Uluru (Ayers Rock)

Lonely Planet review

Nothing in Australia is as readily identifiable as Uluru. No matter how many times you've seen it in postcards, nothing prepares you for the hulk on the horizon - so solitary and prodigious. Uluru is 3.6km long and rises a towering 348m from the surrounding sandy scrubland (867m above sea level). If that's not impressive enough, it's believed that two-thirds of the rock lies beneath the sand.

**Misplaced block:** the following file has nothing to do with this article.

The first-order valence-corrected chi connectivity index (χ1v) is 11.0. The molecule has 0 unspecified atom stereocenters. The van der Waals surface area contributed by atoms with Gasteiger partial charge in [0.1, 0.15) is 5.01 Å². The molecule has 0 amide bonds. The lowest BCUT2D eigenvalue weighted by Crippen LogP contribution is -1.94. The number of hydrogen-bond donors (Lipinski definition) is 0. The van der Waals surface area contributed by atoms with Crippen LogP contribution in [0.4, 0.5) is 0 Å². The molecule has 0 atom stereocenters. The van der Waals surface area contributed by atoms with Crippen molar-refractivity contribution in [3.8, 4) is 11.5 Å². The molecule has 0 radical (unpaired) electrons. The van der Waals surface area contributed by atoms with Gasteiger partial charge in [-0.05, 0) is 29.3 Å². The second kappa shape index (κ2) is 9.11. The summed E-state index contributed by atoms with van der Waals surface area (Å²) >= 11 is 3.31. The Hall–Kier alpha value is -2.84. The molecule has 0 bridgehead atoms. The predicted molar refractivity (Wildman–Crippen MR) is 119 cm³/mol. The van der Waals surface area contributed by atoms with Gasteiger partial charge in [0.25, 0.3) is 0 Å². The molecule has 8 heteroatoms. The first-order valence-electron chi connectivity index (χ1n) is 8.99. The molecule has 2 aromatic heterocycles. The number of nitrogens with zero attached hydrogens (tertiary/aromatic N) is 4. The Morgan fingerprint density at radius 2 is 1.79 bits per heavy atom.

Sacred sites are located around the base of Uluru; entry to and knowledge of the particular significance of these areas is restricted by Anangu law. The landscape of Uluru changes dramatically with the shifting light and seasons. If your first sight of Uluru is during the afternoon, it appears as an ochre-brown colour, scored and pitted by dark shadows. As the sun sets, it illuminates the rock in burnished orange, then a series of deeper and darker reds before it fades into charcoal. A performance in reverse, with marginally fewer spectators, is given at dawn.